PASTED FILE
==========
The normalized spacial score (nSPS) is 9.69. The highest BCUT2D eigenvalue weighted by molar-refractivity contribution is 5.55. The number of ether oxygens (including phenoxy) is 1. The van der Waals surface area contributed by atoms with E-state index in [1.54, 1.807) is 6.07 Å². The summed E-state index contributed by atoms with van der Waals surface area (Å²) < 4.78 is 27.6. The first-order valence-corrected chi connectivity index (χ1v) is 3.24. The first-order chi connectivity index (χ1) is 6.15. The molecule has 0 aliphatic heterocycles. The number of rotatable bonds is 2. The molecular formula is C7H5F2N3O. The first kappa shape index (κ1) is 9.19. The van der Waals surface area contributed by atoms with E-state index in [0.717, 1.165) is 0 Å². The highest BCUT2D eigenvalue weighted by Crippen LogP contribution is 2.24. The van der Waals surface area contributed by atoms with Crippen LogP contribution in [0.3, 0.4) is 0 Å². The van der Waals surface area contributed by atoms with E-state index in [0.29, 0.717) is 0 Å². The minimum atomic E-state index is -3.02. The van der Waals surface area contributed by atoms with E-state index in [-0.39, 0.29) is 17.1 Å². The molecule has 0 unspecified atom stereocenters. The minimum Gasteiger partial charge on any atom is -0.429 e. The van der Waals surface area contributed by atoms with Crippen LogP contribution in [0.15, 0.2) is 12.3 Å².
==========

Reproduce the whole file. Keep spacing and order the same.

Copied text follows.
The normalized spacial score (nSPS) is 9.69. The highest BCUT2D eigenvalue weighted by molar-refractivity contribution is 5.55. The number of ether oxygens (including phenoxy) is 1. The van der Waals surface area contributed by atoms with E-state index in [1.54, 1.807) is 6.07 Å². The summed E-state index contributed by atoms with van der Waals surface area (Å²) < 4.78 is 27.6. The first-order valence-corrected chi connectivity index (χ1v) is 3.24. The first-order chi connectivity index (χ1) is 6.15. The molecule has 0 aliphatic heterocycles. The number of rotatable bonds is 2. The molecular formula is C7H5F2N3O. The first kappa shape index (κ1) is 9.19. The van der Waals surface area contributed by atoms with E-state index in [0.717, 1.165) is 0 Å². The highest BCUT2D eigenvalue weighted by Crippen LogP contribution is 2.24. The van der Waals surface area contributed by atoms with Crippen LogP contribution in [0.3, 0.4) is 0 Å². The van der Waals surface area contributed by atoms with E-state index in [0.29, 0.717) is 0 Å². The minimum atomic E-state index is -3.02. The van der Waals surface area contributed by atoms with E-state index in [-0.39, 0.29) is 17.1 Å². The molecule has 0 unspecified atom stereocenters. The minimum Gasteiger partial charge on any atom is -0.429 e. The van der Waals surface area contributed by atoms with Crippen LogP contribution in [0.15, 0.2) is 12.3 Å².